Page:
Lower urinary tract symptoms improve with testosterone replacement therapy in men with late-onset hypogonadism: 5-year prospective, observational and longitudinal registry study
Yassin DJ, El Douaihy Y, Yassin AA, Kashanian J, Shabsigh R, Hammerer PG. World J Urol. 2013 Oct 18. [Epub ahead of print]


Department of Urology, Klinikum Braunschweig, Brunswick, Germany.


PURPOSE: Many men with "late-onset hypogonadism" (LOH) experience lower urinary tract symptoms (LUTS) that can be distressing and may decrease quality of life. LUTS often appear in men when testosterone levels begin to decline, which could be a significant association. We investigated whether testosterone replacement could alleviate LUTS in men with LOH.

METHODS: Two hundred and sixty-one hypogonadal patients (mean age 59.5 years) presenting with erectile dysfunction, having also been evaluated for LUTS, received a single testosterone undecanoate injection at day 1, at week 6 and quarterly thereafter. Parameters, including International Prostate Symptom Score (IPSS), post-voiding residual urine volume, transrectal ultrasound, prostate volume and prostate-specific antigen were measured at each treatment visit. Two hundred and fifty-nine patients were included in the full analysis set. These were subsequently divided into weight losers (L ≥ 5 % weight loss at last visit from baseline) and non-losers (NL). t test analyses were used to compare the IPSS means of these subgroups. The potentially confounding effect on IPSS of using the phosphodiesterase-5 inhibitor (PDE5i) vardenafil was also accounted for.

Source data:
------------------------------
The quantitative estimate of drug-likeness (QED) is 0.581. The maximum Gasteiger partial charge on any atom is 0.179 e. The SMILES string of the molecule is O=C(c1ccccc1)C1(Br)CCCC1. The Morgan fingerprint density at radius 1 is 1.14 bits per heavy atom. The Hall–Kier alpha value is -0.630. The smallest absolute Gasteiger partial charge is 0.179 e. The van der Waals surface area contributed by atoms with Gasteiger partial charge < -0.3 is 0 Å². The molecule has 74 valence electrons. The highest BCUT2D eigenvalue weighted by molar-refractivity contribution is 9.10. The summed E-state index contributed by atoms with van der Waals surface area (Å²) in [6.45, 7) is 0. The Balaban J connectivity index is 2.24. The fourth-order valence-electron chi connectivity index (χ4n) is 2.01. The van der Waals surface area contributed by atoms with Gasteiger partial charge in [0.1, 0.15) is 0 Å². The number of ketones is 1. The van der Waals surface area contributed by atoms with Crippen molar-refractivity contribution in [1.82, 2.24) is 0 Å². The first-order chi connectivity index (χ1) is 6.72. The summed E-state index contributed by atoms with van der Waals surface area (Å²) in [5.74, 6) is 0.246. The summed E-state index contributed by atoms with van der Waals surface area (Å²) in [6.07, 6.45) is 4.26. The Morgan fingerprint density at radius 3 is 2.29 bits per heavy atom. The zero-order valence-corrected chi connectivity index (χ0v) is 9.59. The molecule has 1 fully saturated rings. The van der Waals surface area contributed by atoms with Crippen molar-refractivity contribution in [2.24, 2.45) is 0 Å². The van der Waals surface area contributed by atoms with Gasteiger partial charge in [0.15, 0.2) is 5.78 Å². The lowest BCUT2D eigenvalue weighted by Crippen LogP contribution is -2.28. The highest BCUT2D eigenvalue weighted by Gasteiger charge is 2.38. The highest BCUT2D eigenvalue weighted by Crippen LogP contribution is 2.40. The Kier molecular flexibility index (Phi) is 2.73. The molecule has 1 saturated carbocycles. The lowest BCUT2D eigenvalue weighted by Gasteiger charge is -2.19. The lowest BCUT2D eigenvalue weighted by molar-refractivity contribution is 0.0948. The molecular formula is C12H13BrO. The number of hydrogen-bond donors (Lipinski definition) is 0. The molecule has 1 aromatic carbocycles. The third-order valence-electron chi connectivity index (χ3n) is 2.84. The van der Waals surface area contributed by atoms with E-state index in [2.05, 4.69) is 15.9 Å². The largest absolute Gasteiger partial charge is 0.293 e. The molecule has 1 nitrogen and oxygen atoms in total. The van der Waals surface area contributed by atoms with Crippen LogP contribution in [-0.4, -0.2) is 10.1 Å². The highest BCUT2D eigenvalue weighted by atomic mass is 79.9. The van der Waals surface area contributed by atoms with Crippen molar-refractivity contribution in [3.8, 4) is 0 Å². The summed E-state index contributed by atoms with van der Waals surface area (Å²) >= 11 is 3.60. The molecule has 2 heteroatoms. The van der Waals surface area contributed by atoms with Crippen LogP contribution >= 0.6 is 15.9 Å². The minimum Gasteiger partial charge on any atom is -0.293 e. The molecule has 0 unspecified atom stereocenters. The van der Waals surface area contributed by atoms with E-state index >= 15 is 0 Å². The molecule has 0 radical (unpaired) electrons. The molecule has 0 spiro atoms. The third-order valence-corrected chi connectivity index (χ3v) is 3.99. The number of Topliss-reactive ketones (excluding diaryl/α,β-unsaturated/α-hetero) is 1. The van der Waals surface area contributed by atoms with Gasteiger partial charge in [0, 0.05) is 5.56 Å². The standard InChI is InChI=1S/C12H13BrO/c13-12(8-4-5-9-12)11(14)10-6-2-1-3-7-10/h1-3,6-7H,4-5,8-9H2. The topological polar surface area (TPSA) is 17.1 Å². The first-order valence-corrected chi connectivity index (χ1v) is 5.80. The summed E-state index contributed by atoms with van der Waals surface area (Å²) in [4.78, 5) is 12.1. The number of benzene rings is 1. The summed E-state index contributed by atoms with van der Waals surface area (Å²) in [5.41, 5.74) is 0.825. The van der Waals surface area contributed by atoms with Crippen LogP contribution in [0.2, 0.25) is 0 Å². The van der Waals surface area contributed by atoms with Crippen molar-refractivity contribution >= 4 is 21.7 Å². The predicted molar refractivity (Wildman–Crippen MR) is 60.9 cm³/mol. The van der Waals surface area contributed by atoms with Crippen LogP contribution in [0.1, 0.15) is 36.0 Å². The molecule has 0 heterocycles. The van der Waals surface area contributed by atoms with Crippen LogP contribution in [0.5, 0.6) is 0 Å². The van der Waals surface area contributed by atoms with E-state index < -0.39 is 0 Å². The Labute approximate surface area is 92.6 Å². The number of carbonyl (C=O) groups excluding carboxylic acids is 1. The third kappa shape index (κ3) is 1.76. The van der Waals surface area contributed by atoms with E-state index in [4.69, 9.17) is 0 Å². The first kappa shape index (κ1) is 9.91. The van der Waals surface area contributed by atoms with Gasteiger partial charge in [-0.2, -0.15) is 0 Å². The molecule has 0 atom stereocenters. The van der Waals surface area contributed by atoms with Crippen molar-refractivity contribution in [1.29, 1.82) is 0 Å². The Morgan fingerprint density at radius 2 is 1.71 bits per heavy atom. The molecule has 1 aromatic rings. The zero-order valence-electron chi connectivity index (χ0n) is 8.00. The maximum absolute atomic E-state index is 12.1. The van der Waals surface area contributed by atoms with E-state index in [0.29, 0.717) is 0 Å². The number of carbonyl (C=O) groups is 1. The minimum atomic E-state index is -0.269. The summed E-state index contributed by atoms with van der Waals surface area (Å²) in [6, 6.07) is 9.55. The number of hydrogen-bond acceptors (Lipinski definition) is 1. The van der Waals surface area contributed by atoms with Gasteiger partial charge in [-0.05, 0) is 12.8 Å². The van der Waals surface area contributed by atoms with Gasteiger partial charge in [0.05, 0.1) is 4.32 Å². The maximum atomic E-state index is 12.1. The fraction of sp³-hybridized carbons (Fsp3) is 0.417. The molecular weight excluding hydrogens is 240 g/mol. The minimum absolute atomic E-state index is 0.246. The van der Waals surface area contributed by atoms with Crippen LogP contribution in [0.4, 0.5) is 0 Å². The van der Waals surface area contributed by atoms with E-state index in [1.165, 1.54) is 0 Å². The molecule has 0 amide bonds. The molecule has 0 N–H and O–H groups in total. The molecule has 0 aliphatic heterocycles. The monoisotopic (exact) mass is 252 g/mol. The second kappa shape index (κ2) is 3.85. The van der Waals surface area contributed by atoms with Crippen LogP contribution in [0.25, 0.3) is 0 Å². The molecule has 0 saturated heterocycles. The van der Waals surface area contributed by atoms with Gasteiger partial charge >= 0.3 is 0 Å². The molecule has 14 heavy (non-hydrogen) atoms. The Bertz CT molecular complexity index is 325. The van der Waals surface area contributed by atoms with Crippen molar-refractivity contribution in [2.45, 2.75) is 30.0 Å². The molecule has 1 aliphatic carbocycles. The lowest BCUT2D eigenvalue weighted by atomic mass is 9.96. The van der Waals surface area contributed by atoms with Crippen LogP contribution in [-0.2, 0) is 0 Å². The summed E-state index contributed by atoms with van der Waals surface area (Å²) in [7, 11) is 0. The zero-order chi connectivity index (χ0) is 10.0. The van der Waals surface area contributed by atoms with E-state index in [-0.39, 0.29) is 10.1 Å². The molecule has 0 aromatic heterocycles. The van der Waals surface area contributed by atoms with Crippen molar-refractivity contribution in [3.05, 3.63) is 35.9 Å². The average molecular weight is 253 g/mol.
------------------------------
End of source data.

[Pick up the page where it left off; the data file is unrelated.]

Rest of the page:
RESULTS: Mean IPSS showed a significant decrease with time following initiation of testosterone treatment (p < 0.05). No significant differences were observed in either IPSS between L and NL groups or in mean IPSS between vardenafil users and non-users.

CONCLUSION: Testosterone replacement is associated with improvements in LUTS which are not confounded by weight loss or PDE5i. The mechanisms of this association require further investigation.